In Shakespeare's time, stage production was far more limited than it is today. We often see his plays produced in theaters with curtains and backdrops, where the actors are distinctly separated from the audience. His plays would not have looked like that. Often the plays took place outdoors, in innyards, as often as they did in theaters, and the theater itself was sometimes open to the elements. The setting would feature a mostly bare stage with props carried on and off, and no clean breaks between scenes. The visuals of the setting were left to the audience's imagination. The dialogue and acting took precedence, and the action was indicated by certain characters' speeches. For instance, in Hamlet, we know the opening scene takes place on a watchtower from the action of the sentinels.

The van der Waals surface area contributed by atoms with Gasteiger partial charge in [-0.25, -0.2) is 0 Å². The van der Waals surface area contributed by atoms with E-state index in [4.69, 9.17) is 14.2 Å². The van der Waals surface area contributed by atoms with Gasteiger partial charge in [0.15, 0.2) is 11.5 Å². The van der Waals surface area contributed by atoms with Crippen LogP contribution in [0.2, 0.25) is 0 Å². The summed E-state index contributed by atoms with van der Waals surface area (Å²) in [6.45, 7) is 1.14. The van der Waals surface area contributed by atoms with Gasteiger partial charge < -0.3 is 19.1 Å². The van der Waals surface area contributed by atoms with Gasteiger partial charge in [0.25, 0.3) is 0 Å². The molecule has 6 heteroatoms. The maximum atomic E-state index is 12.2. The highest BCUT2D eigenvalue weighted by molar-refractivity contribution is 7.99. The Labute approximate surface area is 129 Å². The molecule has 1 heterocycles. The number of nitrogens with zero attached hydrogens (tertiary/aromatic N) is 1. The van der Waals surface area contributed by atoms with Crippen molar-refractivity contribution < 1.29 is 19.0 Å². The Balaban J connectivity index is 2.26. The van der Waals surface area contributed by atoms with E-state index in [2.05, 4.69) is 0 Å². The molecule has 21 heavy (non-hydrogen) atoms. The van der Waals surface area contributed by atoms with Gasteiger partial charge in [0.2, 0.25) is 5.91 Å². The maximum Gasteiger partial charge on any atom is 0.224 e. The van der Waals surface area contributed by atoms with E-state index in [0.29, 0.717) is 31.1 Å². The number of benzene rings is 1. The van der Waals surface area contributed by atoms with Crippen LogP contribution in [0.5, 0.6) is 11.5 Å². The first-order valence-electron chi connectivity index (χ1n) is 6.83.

In the same way, Shakespeare's imagery is evocative throught he dialogue rather than through explicit stage instructions, leaving modern directors free to come up with interesting and unique ways to set the mood. The imagery that most sets up that climate of fear and despair in Hamlet comes from the plot and from Hamlet's soliloquies, in which he epitomizes confusion and despair himself. The presence of the ghost of his father and the fact that he knows his uncle killed his father and that he plans to kill Claudius in return also add to the suspense.
The imagery is thus created through the combined vision of the playwright, the actors, and the director.